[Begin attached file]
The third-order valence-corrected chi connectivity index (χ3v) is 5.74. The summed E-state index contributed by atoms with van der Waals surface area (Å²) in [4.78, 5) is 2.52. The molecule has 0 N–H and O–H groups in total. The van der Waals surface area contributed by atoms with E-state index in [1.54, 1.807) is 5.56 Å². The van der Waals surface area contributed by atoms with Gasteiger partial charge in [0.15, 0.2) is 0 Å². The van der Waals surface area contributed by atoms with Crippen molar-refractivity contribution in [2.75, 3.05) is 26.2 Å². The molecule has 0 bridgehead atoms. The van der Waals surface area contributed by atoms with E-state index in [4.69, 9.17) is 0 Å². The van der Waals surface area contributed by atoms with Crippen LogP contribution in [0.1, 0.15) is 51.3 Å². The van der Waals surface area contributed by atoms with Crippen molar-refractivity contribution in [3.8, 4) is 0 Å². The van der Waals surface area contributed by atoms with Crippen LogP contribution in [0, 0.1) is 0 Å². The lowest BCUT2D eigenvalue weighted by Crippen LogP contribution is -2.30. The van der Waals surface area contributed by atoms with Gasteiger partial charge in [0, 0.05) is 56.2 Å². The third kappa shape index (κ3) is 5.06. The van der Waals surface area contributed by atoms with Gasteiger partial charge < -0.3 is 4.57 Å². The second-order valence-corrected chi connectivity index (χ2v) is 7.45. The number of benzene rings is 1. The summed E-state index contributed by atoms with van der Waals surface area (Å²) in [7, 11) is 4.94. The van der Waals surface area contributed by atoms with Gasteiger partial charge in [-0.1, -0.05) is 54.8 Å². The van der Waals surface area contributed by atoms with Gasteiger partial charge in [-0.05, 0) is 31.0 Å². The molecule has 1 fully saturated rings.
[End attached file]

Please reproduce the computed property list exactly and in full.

The third-order valence-corrected chi connectivity index (χ3v) is 5.74. The summed E-state index contributed by atoms with van der Waals surface area (Å²) in [4.78, 5) is 2.52. The molecule has 0 N–H and O–H groups in total. The van der Waals surface area contributed by atoms with E-state index in [1.54, 1.807) is 5.56 Å². The van der Waals surface area contributed by atoms with Gasteiger partial charge in [0.15, 0.2) is 0 Å². The van der Waals surface area contributed by atoms with Crippen molar-refractivity contribution in [2.75, 3.05) is 26.2 Å². The molecule has 0 bridgehead atoms. The van der Waals surface area contributed by atoms with E-state index in [4.69, 9.17) is 0 Å². The van der Waals surface area contributed by atoms with Crippen LogP contribution in [0.1, 0.15) is 51.3 Å². The van der Waals surface area contributed by atoms with Crippen molar-refractivity contribution in [3.8, 4) is 0 Å². The van der Waals surface area contributed by atoms with Crippen LogP contribution in [0, 0.1) is 0 Å². The lowest BCUT2D eigenvalue weighted by Crippen LogP contribution is -2.30. The van der Waals surface area contributed by atoms with Gasteiger partial charge in [0, 0.05) is 56.2 Å². The third kappa shape index (κ3) is 5.06. The van der Waals surface area contributed by atoms with Gasteiger partial charge < -0.3 is 4.57 Å². The second-order valence-corrected chi connectivity index (χ2v) is 7.45. The number of benzene rings is 1. The summed E-state index contributed by atoms with van der Waals surface area (Å²) in [7, 11) is 4.94. The van der Waals surface area contributed by atoms with Gasteiger partial charge in [-0.1, -0.05) is 54.8 Å². The van der Waals surface area contributed by atoms with Gasteiger partial charge in [-0.05, 0) is 31.0 Å². The molecule has 1 fully saturated rings.